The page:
I bade him a final farewell, photographed the river, and drove off up the hill, deep in thought as I tried to recall all he had said, and see if I could use my closure skills to eke any more information out of his unabated string of Zulu.
“We fished these streams with a weighty sense of proprietorship, and grave recognition that we might just be the only people on earth who cared that the Trout were there at all” pg 38, Jerusalem Creek, Ted Leeson.
These words struck a chord with me when I first read them, to the extent that I immediately wrote them down in my journal. That “weighty sense of proprietorship” is exactly the feeling I get when I walk and fish my local river; a stream long forgotten by most, which I have probably written about and referred to, too much. Too much in the sense that perhaps I extoll its virtues in excess of what they really are. But after fishing there again on Sunday, and notwithstanding that the browns had a bad case of lockjaw, I am again raving about both the beauty and proximity of the place.
On the way out, my friend Ray and I stooped in at Steampunk for a brew of their good stuff, which happens to be the bean I am grinding at home at present too:
A few days back, a member of our fishing club booked to fish a fairly remote river beat on his own. The river he chose is one that does not receive as much press as better known streams.
I do not know this man.
I do know that he heads up a large corporate concern that is a household name. I can imagine that he could afford to fish anywhere he liked. He is probably well connected and could fish some private water that I would not have access to.
I do not know this man.
I do know that he once made a sizeable donation to a stream restoration project, but only on condition that his donation remain anonymous. The stream he booked to fish, is the one on which his donation was spent. We used a play on words to name a pool after him, and included it on a recently produced map of the restored stream. I don’t think he knows this. I wonder if he fished this pool……..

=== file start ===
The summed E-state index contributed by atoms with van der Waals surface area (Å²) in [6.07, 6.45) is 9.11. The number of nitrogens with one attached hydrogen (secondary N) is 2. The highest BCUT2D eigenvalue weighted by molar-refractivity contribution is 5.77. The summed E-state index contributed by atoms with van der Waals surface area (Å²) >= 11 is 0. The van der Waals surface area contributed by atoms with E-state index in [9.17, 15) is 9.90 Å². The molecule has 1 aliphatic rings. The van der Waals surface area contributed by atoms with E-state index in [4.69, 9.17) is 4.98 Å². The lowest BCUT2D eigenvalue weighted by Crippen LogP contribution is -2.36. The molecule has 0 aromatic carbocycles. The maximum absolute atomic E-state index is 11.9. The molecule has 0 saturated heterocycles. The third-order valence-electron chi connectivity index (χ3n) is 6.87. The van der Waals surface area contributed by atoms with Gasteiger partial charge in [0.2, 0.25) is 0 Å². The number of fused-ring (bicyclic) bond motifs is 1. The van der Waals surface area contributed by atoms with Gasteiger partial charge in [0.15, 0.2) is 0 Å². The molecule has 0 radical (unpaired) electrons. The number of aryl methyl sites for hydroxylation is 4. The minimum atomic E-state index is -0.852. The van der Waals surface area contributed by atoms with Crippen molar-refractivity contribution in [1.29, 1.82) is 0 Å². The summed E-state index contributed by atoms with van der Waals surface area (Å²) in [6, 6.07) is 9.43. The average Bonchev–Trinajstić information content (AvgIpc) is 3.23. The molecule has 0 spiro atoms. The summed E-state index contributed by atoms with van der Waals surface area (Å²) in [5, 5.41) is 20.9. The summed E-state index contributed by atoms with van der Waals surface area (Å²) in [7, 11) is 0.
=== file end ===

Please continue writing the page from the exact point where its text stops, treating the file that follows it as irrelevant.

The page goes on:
I saw his catch return come in. Despite high and coloured water, he persisted and caught a fair sized trout. In his catch return comment, he commended the work done on the river.
I know who this man is………he is a gentleman of the highest order.
My friend Keith had been told that there were Trout in a small tributary of the Umgeni that passes under the road a few kilometers south of Everglades Hotel.
There were no Facebook posts, no Google search results, and no Whatsapp groups that could confirm this. It was a time before all these things. There were also no newspaper articles or books on the subject. There were just a few words spoken, and that was enough.
It strikes me as a time of both innocence and inquisitiveness ,that on that information alone Keith went fishing.
Tom Sutcliffe similarly related to me a year back how Rowan Phipson took him to a small stream from the Boston side, and Tom assures me it was not a tributary of the Elands, but that it flowed towards the Umgeni.
Scanning the map, I locate a floret of sinewy waterways, many of which pass under the Boston/Dargle road, and which I must have crossed without a thought for many years. They are simply too small, and too fragile to illicit any thought of swimming fish, let alone flyfishing.